The Aunt

A photo of author Hannah Lowe
photo:  hayley madden

The Aunt vanished one autumn. Left the house,
the children, the Uncle with his twitching beard.
If I wanted her, I searched in photographs:
the Aunt, sublime in a Pucci wedding dress
and intellectual glasses; elephantine
in blue maternity; at a birthday party,
balloon in hand, trapped behind a beam
of winter light.
                          The Aunt could also be,
less accurately, remembered: bent to light
a cigarette, her thumb hammering a clipper,
over and over.
                          A year ago, the Aunt
stood ahead of me in a queue for visas
at the Indian Embassy, beside the woman
the family hated. My heart in mouth, I called
and called her name, until she turned and gave
a tiny secret wave, then turned away,
                           and didn’t turn again.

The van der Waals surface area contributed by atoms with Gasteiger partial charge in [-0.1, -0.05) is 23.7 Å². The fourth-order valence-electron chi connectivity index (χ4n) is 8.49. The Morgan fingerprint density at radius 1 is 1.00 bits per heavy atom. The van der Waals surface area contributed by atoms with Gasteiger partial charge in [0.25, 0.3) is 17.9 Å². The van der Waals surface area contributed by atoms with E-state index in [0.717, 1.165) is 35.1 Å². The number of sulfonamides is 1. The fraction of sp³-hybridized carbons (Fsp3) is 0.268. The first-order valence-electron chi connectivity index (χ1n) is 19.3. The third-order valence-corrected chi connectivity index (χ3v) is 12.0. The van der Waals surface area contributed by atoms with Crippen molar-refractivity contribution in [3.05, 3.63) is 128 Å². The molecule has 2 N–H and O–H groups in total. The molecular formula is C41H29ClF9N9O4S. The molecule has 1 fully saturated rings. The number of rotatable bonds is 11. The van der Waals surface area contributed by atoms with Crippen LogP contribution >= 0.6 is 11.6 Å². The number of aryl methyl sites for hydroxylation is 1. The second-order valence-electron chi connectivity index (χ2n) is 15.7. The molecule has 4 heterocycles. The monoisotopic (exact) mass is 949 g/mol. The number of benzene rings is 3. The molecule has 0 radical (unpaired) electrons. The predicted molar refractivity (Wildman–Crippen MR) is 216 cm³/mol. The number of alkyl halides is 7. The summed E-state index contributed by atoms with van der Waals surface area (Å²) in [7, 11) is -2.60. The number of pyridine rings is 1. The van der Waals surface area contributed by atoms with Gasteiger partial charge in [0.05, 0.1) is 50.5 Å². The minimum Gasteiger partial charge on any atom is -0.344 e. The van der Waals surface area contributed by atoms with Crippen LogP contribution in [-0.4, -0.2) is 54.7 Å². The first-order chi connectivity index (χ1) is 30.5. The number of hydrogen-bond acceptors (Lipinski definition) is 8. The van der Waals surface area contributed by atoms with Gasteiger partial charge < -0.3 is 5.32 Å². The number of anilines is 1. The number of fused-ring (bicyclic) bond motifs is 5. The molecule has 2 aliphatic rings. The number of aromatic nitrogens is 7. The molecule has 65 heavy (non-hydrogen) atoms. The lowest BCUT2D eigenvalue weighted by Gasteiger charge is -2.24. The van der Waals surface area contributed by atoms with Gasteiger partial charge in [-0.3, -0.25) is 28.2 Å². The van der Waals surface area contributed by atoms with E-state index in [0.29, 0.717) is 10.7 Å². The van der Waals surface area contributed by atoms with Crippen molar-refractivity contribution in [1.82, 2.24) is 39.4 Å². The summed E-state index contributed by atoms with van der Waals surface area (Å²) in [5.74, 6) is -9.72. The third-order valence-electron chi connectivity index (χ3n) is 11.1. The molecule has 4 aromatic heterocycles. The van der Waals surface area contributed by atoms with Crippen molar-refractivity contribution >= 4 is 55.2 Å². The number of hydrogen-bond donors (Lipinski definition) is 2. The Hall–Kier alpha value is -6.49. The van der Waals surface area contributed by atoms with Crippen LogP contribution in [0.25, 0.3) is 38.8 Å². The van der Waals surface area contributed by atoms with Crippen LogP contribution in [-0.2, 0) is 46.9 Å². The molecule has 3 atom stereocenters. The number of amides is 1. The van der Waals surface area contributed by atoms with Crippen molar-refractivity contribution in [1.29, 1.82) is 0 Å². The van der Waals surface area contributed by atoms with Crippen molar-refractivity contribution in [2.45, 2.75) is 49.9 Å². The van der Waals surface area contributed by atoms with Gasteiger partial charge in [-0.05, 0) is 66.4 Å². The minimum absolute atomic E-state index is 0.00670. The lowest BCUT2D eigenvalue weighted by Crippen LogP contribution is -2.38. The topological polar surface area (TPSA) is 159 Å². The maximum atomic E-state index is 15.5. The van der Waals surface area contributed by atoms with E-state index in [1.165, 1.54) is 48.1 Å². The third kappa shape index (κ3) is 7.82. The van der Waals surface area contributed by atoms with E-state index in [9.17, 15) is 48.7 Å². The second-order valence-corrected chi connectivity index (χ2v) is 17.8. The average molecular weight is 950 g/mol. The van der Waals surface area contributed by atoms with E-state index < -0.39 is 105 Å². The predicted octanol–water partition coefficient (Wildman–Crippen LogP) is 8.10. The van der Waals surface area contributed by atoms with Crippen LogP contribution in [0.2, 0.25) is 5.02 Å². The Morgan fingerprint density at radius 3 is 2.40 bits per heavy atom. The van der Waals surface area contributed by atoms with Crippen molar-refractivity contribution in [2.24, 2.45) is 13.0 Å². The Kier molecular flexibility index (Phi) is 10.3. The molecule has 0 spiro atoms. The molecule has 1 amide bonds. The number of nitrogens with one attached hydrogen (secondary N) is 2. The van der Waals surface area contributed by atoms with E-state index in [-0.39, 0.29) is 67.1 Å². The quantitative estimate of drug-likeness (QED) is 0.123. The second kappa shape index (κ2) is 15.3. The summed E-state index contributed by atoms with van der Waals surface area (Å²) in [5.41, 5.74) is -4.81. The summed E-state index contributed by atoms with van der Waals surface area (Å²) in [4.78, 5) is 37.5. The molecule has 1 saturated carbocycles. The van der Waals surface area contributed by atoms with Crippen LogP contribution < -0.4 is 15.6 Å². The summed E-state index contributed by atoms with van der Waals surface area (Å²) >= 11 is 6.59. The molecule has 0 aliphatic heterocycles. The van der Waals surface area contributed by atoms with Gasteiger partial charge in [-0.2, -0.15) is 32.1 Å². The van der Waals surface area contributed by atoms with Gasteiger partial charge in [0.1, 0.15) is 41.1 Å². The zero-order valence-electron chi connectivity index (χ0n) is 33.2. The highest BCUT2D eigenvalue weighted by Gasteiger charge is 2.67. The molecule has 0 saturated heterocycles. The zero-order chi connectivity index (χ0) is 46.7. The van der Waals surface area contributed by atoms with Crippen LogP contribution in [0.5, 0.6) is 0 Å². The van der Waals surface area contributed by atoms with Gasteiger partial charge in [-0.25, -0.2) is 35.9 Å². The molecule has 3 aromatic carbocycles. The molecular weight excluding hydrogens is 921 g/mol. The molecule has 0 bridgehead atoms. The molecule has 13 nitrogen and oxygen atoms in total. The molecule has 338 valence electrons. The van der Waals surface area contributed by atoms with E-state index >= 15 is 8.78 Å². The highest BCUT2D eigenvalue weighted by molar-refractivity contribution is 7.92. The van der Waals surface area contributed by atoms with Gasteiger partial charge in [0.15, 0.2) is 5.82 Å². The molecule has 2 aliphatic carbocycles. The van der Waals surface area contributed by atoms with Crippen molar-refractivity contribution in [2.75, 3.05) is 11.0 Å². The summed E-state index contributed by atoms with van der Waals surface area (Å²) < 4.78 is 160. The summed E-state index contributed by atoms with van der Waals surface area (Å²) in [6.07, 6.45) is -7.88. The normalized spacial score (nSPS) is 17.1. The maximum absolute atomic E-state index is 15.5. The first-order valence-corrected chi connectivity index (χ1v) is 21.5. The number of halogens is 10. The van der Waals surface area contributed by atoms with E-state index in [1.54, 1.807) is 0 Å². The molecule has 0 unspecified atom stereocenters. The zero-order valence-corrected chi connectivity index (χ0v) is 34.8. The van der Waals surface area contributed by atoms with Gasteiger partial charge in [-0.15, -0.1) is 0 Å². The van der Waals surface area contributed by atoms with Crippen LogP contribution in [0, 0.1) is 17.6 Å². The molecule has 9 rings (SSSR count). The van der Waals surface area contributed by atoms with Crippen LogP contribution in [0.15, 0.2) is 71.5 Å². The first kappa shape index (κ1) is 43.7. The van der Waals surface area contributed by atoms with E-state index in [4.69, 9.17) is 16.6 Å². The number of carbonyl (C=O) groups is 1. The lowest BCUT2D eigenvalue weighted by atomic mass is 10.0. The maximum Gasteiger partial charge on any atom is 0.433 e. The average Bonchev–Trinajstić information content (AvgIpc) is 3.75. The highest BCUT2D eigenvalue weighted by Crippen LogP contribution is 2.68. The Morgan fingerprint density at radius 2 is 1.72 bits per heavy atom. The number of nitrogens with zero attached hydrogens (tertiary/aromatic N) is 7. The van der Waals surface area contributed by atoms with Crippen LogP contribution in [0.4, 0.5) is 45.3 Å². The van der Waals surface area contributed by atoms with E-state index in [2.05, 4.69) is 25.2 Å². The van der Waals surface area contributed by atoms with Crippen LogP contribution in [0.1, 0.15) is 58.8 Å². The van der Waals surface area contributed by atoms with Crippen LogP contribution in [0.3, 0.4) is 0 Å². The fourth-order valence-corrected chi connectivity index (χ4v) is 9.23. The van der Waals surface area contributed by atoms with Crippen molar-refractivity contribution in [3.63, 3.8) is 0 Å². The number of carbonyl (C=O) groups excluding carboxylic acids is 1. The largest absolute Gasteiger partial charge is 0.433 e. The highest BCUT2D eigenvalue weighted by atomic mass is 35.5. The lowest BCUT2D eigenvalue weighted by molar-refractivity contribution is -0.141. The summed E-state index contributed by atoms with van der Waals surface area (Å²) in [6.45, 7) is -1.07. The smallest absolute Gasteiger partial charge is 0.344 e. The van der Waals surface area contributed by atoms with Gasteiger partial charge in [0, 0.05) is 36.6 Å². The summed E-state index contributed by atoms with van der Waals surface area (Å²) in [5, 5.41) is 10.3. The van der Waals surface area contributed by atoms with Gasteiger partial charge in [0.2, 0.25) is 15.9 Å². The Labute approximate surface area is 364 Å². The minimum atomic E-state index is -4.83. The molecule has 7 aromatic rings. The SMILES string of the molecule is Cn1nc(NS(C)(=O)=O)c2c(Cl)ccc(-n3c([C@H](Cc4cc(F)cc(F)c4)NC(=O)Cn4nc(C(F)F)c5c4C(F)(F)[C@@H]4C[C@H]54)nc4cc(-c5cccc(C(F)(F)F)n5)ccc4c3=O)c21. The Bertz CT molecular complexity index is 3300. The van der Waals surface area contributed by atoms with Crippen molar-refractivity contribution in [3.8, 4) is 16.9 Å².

Born to an English mother and a Jamaican-Chinese father, Hannah Lowe is the author of Chick (2013), which won the Michael Murphy Memorial Award for Best First Collection and was shortlisted for the Forward, Aldeburgh, and Seamus Heaney Best First Collection prizes. Her second collection, Chan (2016), is based on her research in migration and mixed-race studies, drawing on the life of Joe Harriott, the Jamaican alto saxophonist who made his name in 1950s London, and Jamaican migrants who traveled from Kingston to Liverpool in 1947 on the SS Ormonde. She has also published a family memoir, Long Time, No See (2015).

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